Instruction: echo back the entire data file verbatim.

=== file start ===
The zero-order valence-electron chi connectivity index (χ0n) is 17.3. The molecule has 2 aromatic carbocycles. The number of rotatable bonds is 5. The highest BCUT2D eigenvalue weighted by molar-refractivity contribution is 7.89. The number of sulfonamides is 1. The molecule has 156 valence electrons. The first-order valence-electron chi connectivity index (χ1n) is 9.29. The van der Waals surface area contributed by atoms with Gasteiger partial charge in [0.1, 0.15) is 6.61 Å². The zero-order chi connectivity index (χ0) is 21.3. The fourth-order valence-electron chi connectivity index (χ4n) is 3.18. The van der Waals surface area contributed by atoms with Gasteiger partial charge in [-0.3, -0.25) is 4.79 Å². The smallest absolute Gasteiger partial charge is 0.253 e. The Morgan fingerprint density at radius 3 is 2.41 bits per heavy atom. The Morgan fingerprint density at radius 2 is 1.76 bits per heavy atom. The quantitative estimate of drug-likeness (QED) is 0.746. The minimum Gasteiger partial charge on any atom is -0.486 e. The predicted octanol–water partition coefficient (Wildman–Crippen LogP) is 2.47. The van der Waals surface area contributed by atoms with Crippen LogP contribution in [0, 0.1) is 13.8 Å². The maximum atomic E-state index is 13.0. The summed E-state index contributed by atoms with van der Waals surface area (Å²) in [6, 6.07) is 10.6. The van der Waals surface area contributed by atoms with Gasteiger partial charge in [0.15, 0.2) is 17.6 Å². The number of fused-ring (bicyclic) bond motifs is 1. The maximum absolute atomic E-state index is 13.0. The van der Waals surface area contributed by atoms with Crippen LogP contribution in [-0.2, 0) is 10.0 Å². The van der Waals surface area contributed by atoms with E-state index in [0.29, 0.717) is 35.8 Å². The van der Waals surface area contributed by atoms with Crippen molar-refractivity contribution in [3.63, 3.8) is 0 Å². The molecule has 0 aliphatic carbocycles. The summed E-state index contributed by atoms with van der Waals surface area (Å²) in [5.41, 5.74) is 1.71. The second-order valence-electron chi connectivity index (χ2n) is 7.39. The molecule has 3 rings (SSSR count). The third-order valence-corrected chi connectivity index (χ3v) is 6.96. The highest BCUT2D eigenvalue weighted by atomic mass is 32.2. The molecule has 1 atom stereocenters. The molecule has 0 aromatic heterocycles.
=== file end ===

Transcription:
The zero-order valence-electron chi connectivity index (χ0n) is 17.3. The molecule has 2 aromatic carbocycles. The number of rotatable bonds is 5. The highest BCUT2D eigenvalue weighted by molar-refractivity contribution is 7.89. The number of sulfonamides is 1. The molecule has 156 valence electrons. The first-order valence-electron chi connectivity index (χ1n) is 9.29. The van der Waals surface area contributed by atoms with Gasteiger partial charge in [0.1, 0.15) is 6.61 Å². The zero-order chi connectivity index (χ0) is 21.3. The fourth-order valence-electron chi connectivity index (χ4n) is 3.18. The van der Waals surface area contributed by atoms with Gasteiger partial charge in [-0.3, -0.25) is 4.79 Å². The smallest absolute Gasteiger partial charge is 0.253 e. The Morgan fingerprint density at radius 3 is 2.41 bits per heavy atom. The Morgan fingerprint density at radius 2 is 1.76 bits per heavy atom. The quantitative estimate of drug-likeness (QED) is 0.746. The minimum Gasteiger partial charge on any atom is -0.486 e. The predicted octanol–water partition coefficient (Wildman–Crippen LogP) is 2.47. The van der Waals surface area contributed by atoms with Crippen LogP contribution in [0, 0.1) is 13.8 Å². The maximum atomic E-state index is 13.0. The summed E-state index contributed by atoms with van der Waals surface area (Å²) in [6, 6.07) is 10.6. The van der Waals surface area contributed by atoms with Gasteiger partial charge in [0.15, 0.2) is 17.6 Å². The number of fused-ring (bicyclic) bond motifs is 1. The maximum absolute atomic E-state index is 13.0. The van der Waals surface area contributed by atoms with Crippen LogP contribution in [-0.2, 0) is 10.0 Å². The van der Waals surface area contributed by atoms with E-state index in [0.29, 0.717) is 35.8 Å². The van der Waals surface area contributed by atoms with Crippen molar-refractivity contribution in [3.63, 3.8) is 0 Å². The molecule has 0 aliphatic carbocycles. The summed E-state index contributed by atoms with van der Waals surface area (Å²) in [5.41, 5.74) is 1.71. The second-order valence-electron chi connectivity index (χ2n) is 7.39. The molecule has 3 rings (SSSR count). The third-order valence-corrected chi connectivity index (χ3v) is 6.96. The highest BCUT2D eigenvalue weighted by atomic mass is 32.2. The molecule has 1 atom stereocenters. The molecule has 0 aromatic heterocycles.